Re: [stella] RAM usage

Subject: Re: [stella] RAM usage
From: Mark De Smet <de-smet@xxxxxxxxxxxxxxx>
Date: Tue, 20 Jun 2000 23:04:47 -0500 (CDT)
> At 09:45 PM 6/20/2000 -0400, you wrote:
> >No.  The 128 bytes of RAM are in addition to the register space.

This is correct.  The TIA registers are mapped into 128 bytes of space,
but a different 128 than the ram.

> Where is this memory stored then, inside the TIA?

The 128 bytes of memory is in the PIA.  The PIA contains the 128 byes of
memory, the timer, 2  8-bit input/output ports(all configureable in/out,
but the 2600 circuit board requires some to be input to prevent
contention), and interrupt logic.(which is not used)

> Also, isn't the 128 bytes considered the 6507's page zero as well?

I figured out the entire memory map a while ago, and could do it all up
again if you need it.  There are several 'images' of things in the 2600
architecture.  An image is when the actual piece of hardware(memory, or
TIA register) can be accessed from different addresses.  The images where
done do reduce hardware(address decoding logic), and to allow the neat
trick with the ram being zero page(for faster access), and also 1 page(for
stack, which has to be on 1 page).  So yes, the ram is BOTH at $80-FF and
$180-$1FF.  It is the same memory though, so $90 is the same memory byte
as $190.  There are more mirrors, which I can look up if you want.

> >No and no.  From a programming standpoint (which you're unfamiliar
> >with), the scanline ends immediately at the right border of the visible
> >area... the right overscan area is for all intents and purposes part of
> >the horizontal blank region for the next scanline.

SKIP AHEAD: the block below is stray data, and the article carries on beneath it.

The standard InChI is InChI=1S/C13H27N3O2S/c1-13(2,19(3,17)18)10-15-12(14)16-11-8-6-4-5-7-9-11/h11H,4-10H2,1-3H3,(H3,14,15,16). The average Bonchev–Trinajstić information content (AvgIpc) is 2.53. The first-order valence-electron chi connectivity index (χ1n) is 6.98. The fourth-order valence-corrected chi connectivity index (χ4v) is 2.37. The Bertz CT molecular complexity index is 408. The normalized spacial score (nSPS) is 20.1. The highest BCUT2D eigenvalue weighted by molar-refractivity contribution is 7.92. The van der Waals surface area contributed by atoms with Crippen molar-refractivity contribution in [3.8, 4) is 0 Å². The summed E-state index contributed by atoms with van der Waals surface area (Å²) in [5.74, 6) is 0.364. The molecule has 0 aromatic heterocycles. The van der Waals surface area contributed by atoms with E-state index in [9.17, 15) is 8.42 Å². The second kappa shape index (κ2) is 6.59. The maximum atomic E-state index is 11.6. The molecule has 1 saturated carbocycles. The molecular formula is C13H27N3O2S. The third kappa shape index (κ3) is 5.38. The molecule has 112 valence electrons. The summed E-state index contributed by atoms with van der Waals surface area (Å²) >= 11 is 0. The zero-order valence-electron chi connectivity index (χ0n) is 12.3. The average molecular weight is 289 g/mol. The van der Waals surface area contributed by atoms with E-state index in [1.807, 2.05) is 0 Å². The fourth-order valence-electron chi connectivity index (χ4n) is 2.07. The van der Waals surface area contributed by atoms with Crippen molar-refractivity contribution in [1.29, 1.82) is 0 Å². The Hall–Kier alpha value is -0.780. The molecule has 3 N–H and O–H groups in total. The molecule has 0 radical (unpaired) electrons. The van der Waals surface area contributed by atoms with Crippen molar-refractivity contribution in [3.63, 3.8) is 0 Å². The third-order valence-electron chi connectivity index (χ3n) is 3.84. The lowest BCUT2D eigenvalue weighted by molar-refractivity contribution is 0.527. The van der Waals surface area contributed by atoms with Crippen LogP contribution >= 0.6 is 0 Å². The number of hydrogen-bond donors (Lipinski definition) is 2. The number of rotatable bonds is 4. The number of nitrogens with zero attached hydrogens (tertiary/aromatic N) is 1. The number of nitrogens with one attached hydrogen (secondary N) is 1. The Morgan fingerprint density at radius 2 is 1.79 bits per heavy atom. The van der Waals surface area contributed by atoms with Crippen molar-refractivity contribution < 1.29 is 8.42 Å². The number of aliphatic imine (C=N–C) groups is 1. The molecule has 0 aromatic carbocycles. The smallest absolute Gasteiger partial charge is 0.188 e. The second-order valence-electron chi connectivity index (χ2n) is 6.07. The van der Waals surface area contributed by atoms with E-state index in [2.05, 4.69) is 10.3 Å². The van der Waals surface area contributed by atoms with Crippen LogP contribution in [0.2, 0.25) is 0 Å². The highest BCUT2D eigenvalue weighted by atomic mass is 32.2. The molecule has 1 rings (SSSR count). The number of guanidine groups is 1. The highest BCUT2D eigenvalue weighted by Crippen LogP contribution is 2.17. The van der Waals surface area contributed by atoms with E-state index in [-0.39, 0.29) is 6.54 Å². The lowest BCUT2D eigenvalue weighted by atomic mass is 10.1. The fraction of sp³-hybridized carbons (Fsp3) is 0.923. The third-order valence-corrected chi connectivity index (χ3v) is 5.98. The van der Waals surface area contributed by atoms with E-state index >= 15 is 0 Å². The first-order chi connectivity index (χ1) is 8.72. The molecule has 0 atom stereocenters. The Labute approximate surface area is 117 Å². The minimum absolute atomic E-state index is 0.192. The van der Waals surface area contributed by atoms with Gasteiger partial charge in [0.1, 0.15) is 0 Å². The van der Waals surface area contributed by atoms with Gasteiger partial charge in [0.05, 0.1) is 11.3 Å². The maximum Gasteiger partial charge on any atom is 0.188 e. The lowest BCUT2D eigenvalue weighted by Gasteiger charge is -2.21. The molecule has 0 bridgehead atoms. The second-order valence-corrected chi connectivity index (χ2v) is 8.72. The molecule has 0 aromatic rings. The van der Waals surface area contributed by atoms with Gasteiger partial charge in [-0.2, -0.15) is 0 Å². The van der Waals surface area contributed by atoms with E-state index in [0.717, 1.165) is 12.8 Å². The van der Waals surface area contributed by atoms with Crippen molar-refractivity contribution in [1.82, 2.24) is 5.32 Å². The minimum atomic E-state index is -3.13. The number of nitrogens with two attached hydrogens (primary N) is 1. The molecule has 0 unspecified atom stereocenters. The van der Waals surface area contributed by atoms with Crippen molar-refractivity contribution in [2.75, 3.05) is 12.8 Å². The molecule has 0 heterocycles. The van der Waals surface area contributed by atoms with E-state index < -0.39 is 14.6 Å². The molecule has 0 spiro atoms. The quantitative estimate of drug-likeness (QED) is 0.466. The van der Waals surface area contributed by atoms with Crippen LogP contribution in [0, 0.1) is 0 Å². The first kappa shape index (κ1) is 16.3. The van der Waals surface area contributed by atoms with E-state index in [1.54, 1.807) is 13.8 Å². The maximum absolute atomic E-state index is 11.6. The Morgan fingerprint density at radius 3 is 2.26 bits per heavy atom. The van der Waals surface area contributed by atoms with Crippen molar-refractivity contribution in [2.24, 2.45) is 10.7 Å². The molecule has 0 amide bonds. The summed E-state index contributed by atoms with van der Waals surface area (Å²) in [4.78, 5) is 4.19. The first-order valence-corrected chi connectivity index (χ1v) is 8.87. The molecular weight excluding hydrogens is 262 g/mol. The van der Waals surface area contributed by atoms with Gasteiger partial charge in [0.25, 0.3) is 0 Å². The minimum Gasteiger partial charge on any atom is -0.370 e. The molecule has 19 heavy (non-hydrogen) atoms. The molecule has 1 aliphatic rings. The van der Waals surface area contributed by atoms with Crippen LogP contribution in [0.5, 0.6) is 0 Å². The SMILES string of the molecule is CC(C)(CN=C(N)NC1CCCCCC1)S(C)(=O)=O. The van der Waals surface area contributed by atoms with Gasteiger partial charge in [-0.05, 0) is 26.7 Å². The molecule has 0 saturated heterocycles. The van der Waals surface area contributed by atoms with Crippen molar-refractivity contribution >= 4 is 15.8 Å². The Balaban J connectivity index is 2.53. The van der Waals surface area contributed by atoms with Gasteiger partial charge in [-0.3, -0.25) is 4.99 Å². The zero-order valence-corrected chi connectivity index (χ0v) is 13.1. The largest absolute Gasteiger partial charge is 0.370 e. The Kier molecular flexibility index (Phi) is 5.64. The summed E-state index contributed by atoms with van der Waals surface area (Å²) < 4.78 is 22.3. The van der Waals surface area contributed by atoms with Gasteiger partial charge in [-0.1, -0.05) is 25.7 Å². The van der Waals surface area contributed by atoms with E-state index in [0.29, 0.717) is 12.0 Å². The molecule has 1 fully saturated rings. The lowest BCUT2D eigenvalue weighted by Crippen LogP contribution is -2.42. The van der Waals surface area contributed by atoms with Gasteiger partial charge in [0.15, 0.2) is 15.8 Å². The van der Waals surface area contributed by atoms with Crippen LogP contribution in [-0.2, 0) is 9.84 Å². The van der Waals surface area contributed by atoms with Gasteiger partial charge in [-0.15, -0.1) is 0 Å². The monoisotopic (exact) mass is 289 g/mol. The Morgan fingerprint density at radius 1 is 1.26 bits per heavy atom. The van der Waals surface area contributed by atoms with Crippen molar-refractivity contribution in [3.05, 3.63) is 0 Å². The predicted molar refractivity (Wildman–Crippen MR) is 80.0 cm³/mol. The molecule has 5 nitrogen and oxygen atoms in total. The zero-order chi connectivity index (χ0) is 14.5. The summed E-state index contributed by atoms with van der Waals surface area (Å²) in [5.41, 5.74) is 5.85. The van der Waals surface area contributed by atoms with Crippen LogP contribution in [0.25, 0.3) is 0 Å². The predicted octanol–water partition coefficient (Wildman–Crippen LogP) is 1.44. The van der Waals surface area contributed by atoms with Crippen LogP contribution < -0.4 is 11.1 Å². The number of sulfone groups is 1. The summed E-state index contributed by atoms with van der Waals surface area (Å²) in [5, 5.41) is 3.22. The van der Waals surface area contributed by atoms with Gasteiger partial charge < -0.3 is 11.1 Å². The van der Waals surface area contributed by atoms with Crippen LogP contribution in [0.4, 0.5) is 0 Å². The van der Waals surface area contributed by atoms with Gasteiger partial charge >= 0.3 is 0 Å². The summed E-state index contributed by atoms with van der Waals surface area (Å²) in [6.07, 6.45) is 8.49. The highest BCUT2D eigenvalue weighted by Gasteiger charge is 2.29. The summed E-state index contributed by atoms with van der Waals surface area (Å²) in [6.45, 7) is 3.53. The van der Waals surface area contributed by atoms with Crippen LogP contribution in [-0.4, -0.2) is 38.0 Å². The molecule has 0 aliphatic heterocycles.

> In the diagram from the Stella programmer's guide, the overscan is shown on 
> the left and not the right.

Yes, irrespective of the programmers view(which is very commonly shadded
over for programmers who don't understand hardware), the order is what is
important.  By scanline ends, what is important is that the WSYNC ends

>  From the perspective of the picture tube, however, are you saying that the 
> overscan overlaps from the right back to the left?

I'm fuzzy on this, but I think that the overscan does just that, keep
going right(if looked at from the front).  Then it turns around, and goes
left.  The stella manual doesn't mention this(or the hsync, color
burst) because it is not needed for programming, and it may unessecarily
confuse a programmer with little hardware background.

> How is the background color generated, BTW.  Doesn't this color beyond the 
> 160 pixels available to the playfield and sprites?

huh?  Sorry, I don't follow the question.  I think the answer may involve
the exact decodeing of the horizontal position counters, which we don't
know because we don't know what kinda of counter used(normal, LFSR, and if
LFSR, which version), nor do we know what the decoding was.

> There IS extra space on both the left and right edge.  How that works out 
> as far as the TIA is what I'm curious about.

I am not sure, but assume that the hardware imposed horizontal blank
simply ends and starts at those points.  The points were probably choosen
to allow majority of tv's to show all graphics.  I know that I have tv's
that cut a bit more of the left and right picture edges than other tv's

> If the beam starts to retrace at cycle 76 then how can the background color 
> continue on to the right?

I don't think the beam starts to retrace at 76.  That is where the TIA
lets the processor out of halt(end of WSYNC).  I don't know if the
backgroud color is drawn past this point, but if it is I would be
surprised because it would make sense for the hardware to start the hblank
at that time.  Remember that the blank includes the overscan, sync, and


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